Skip to main content

The $900 cupcake

Jeeval Tailor

Lisa Sanguedolce was on a mission. A customer had hired the owner of Toronto's Le Dolci bakery to create the most extravagant cupcake possible. So Sanguedolce gathered the fanciest ingredients she could acquire from around the world – 24-karat gold flakes, limited-edition Courvoisier cognac, sea salt from Carmargue, France, and some of the finest chocolate on the planet.

The result? An ultra-luxurious cupcake with a $900 price tag.

Sanguedolce often receives requests for grandiose custom cakes, but never has such a tall order come in such a tiny package. "This was the smallest one for that kind of price range," she says.

Story continues below advertisement

The customer, whom Sanguedolce declined to name, ordered the cupcake for his wife's birthday last month. He wanted the finished product to include some of his wife's favourite items – and, most of all, he wanted to impress her. Money, it appeared, was no object.

"Getting it all right, it was kind of nerve-wracking," Sanguedolce says, noting that the cupcake required the work of two pastry chefs, a cake designer, two days of labour and many hours of consultation and planning.

So what goes into a $900 cupcake?

  • A pastry cream filling, flavoured with Krug Collection Brut Champagne (about $1,000 a bottle).
  • Buttercream frosting, made with butter from Normandy and 70-per-cent cacao chocolate from luxury Italian chocolatier Amedei, specialty coffee, French sea salt, organic cane sugar and Tahitian vanilla beans.
  • A handmade chocolate cup dusted with gold flakes and surrounded by a ring of sugar diamonds.
  • Decorative elements, such as fondant flowers, a delicate fondant branch and leaves painted with edible gold, and a cascade of champagne caviar bubbles, made using a molecular gastronomy technique.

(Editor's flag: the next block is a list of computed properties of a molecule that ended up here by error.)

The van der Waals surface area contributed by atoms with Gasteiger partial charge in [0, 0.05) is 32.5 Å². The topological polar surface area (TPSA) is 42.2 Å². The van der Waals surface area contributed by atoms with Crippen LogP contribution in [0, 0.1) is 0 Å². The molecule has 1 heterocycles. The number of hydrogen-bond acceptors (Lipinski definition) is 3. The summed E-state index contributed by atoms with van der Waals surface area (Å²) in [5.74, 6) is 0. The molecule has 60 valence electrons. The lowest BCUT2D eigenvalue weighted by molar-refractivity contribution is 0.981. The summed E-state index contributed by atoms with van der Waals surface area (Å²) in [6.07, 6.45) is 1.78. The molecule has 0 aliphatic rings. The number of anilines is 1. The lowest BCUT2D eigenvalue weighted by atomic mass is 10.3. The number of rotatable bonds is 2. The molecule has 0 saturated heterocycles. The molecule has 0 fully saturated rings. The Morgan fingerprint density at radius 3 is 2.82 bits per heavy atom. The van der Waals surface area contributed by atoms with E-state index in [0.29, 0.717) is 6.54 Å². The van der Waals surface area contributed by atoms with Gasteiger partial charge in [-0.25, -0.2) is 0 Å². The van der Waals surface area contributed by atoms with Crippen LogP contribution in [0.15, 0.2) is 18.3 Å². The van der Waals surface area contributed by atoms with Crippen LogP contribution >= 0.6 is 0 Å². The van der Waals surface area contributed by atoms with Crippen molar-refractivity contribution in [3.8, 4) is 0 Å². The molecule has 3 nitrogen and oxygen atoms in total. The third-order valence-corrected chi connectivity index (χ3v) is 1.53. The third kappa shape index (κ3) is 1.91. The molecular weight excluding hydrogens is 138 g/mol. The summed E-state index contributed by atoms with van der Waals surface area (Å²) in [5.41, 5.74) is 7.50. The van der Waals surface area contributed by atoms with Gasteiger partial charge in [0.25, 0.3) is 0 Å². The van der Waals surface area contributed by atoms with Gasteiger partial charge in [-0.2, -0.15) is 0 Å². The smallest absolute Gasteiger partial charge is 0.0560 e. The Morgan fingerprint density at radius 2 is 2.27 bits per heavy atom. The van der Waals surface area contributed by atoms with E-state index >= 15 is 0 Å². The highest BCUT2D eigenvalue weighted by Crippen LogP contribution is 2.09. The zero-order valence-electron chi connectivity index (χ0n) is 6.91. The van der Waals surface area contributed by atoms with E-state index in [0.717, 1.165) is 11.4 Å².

• And finally, a pipette of the Courvoisier cognac, to be drizzled on top before it was eaten.
Report an error Editorial code of conduct
Due to technical reasons, we have temporarily removed commenting from our articles. We hope to have this fixed soon. Thank you for your patience. If you are looking to give feedback on our new site, please send it along to feedback@globeandmail.com. If you want to write a letter to the editor, please forward to letters@globeandmail.com.

Welcome to The Globe and Mail’s comment community. This is a space where subscribers can engage with each other and Globe staff. Non-subscribers can read and sort comments but will not be able to engage with them in any way. Click here to subscribe.

If you would like to write a letter to the editor, please forward it to letters@globeandmail.com. Readers can also interact with The Globe on Facebook and Twitter .

Welcome to The Globe and Mail’s comment community. This is a space where subscribers can engage with each other and Globe staff. Non-subscribers can read and sort comments but will not be able to engage with them in any way. Click here to subscribe.

If you would like to write a letter to the editor, please forward it to letters@globeandmail.com. Readers can also interact with The Globe on Facebook and Twitter .

Welcome to The Globe and Mail’s comment community. This is a space where subscribers can engage with each other and Globe staff.

We aim to create a safe and valuable space for discussion and debate. That means:

  • Treat others as you wish to be treated
  • Criticize ideas, not people
  • Stay on topic
  • Avoid the use of toxic and offensive language
  • Flag bad behaviour

Comments that violate our community guidelines will be removed.

Read our community guidelines here

Discussion loading ...

Cannabis pro newsletter